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AQA Power & Conflict Poetry Anthology

AQA Power & Conflict Poetry Anthology

Subject: English

Age range: 14-16

Resource type: Assessment and revision

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Last updated

22 November 2023

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power and conflict poetry essay questions

This 137-page study guide contains all the poems in the AQA Power & Conflict cluster and are accompanied with notes on poetic devices used by the artist and the effects on the reader; there are explanatory notes on each poem and biographical details on each poet.

There are handouts on the Assessment Objectives with advice on how to maximise point scoring. As well the guide contains practice GCSE exam questions, compare & contrast chart, essay structure advice, mind mapping, essay structure tips and discursive markers advice and tasks for better essay writing results.

In addition, there are handouts on poetic and rhetorical devices and poetry styles to help students identify techniques and comment on effects. This study guide is intended to focus the student on relevance to the exam.

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Power and Conflict Poetry Anthology

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Notes || Additional Reading & Videos

This topic is included in  Paper 2 . You can find notes and guides for it below.

  • A Guide to Structure, Form, Rhythm, Meter
  • Bayonet Charge - Ted Hughes
  • Checking Out Me History - John Agard
  • Exposure - Wilfred Owen
  • Kamikaze - Beatrice Garland
  • London - William Blake
  • My Last Duchess - Robert Browning
  • Ozymandias - Percy Shelley
  • Poppies - Jane Weir
  • Remains - Simon Armitage
  • Storm On The Island - Seamus Heaney
  • The Charge of the Light Brigade - Alfred Lord Tennyson
  • The Emigree - Carol Rumens
  • The Man He Killed - Poetry
  • The Prelude - William Wordsworth - Poetry
  • Tissue - Imtiaz Dharker
  • War Photographer - Carol Ann Duffy

Additional Reading & Videos

  • Ozymandias – English Timeline
  • London – Analysis by Clare Crossman
  • London – English Timeline
  • London – in depth analysis
  • The Prelude – The full version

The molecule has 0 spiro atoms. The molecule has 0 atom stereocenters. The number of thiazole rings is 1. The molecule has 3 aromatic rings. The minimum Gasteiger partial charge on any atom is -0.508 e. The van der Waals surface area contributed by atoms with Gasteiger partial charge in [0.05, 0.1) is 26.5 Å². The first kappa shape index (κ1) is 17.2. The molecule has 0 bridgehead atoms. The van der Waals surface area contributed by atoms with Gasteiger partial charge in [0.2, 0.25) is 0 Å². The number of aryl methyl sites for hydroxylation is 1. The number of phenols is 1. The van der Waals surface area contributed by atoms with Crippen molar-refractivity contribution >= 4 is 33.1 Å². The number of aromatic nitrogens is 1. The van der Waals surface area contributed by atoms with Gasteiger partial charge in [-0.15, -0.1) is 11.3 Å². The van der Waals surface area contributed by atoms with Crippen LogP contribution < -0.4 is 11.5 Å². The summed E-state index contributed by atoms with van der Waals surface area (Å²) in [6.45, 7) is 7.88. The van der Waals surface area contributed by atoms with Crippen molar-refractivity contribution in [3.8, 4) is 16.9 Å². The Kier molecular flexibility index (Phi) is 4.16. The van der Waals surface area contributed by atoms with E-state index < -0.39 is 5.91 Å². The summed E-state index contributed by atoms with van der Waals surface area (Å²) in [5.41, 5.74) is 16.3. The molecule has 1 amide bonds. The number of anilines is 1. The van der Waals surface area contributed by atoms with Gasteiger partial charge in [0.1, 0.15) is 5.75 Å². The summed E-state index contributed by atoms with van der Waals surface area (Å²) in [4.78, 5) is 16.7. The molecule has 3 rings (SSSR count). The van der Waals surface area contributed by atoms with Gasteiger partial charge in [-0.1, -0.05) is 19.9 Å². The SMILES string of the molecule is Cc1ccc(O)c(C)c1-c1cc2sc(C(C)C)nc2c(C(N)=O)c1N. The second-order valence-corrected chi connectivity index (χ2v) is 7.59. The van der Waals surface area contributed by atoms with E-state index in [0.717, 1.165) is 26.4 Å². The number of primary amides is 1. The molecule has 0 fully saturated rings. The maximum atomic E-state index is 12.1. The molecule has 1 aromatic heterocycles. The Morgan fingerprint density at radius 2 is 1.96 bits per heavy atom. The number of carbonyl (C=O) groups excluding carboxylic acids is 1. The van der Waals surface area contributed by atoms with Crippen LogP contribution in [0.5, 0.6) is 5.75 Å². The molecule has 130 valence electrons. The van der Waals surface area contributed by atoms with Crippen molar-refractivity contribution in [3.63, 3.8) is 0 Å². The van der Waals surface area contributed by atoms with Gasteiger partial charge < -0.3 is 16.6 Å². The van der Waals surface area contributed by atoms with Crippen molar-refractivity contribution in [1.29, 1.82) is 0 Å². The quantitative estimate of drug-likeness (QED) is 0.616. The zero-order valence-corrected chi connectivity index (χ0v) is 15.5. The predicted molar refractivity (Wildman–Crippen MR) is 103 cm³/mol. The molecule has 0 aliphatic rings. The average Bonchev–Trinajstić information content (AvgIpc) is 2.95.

• The Prelude – Additional notes
  • My Last Duchess – Different readings
  • Storm on the Island – Analysis of the Context, Form and Structure
  • Remains – Simon Armitage’s Official Website
  • Remains – Simon Armitage’s Video on Remains
  • Kamikaze – How Japan’s youth see the Kamikaze pilots of WW2
  • Kamikaze – some supplementary thoughts
  • Kamikaze – two pilots who cheated death
  • Kamikaze – interviews with Kamikaze pilots

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Welcome to Seneca Revision Notes

Short and effective seneca revision notes for a-level & gcse.

1 Ozymandias - Percy Bysshe Shelley (1792-1822)

1.1 Ozymandias Analysis

1.1.1 Summary

1.1.2 Key Ideas

1.1.3 Themes

1.1.4 Irony & Rhythm

1.1.5 Key Quotes & Comparisons

1.1.6 End of Topic Test - Ozymandias

2 London - William Blake (1757-1827)

2.1 London Analysis

2.1.1 Summary

2.1.2 Themes & Structure

2.1.3 Themes & Structure 2

2.1.4 Key Quotes & Comparisons

2.1.5 Exam-Style Questions - London

3 Storm on the Island - Seamus Heaney (1939-2013)

3.1 Storm on the Island Analysis

3.1.1 Summary & Structure

3.1.2 Themes

3.1.3 Themes 2

3.1.4 Key Quotes & Comparisons

3.1.5 End of Topic Test - Blake & Heaney

4 Exposure - Wilfred Owen (1893-1918)

4.1 Exposure Analysis

4.1.1 Summary

4.1.2 Personification

4.1.3 Themes

4.1.4 Structure, Key Quotes & Comparisons

4.1.5 End of Topic Test - Exposure

5 War Photographer - Carol Ann Duffy (born 1955)

5.1 War Photographer Analysis

5.1.1 Summary

5.1.2 Themes

5.1.3 Imagery

5.1.4 Comparisons & Key Quotes

6 My Last Duchess - Robert Browning (1812-1889)

6.1 My Last Duchess Analysis

6.1.1 Summary

6.1.2 Characterisation & Themes

6.1.3 Structure, Key Quotes & Comparisons

6.1.4 End of Topic Test - Duffy & Browning

7 The Prelude - William Wordsworth (1770-1850)

7.1 Extract from The Prelude Analysis

7.1.1 Summary

7.1.2 Personification & Imagery

7.1.3 Themes

7.1.4 Key Quotes & Comparisons

7.1.5 End of Topic Test - The Prelude

8 Charge of the Light Brigade - Alfred Tennyson

8.1 Charge of the Light Brigade Analysis

8.1.1 Summary

8.1.2 Themes

8.1.3 Rhetorical Techniques, Key Quotes & Comparisons

8.1.4 End of Topic Test - Charge of the Light Brigade

8.1.5 Exam-Style Questions - Charge of the Light Brigade

9 Bayonet Charge - Ted Hughes (1930-1998)

9.1 Bayonet Charge Analysis

9.1.1 Summary

9.1.2 Themes

9.1.3 Themes 2

9.1.4 Structure & Key Comparisons

9.1.5 End of Topic Test - Bayonet Charge

10 Poppies - Jane Weir (Born 1963)

10.1 Poppies Analysis

10.1.1 Summary

10.1.2 Theme of Motherhood

10.1.3 Imagery

10.1.4 Form, Structure & Key Comparisons

10.1.5 End of Topic Test - Poppies

11 Tissue - Imtiaz Dharker (Born 1954)

11.1 Tissue Analysis

11.1.1 Summary

11.1.2 Themes & Symbolism

11.1.3 Religion & Conflict

11.1.4 Form, Structure & Key Comparisons

11.1.5 End of Topic Test - Tissue

12 The Emigree - Carol Rumens (Born 1944)

12.1 The Emigree Analysis

12.1.1 Summary & Structure

12.1.2 Themes

12.1.3 Key Quotes & Comparisons

12.1.4 End of Topic Test - The Emigree

13 Kamikaze - Beatrice Garland (Born 1938)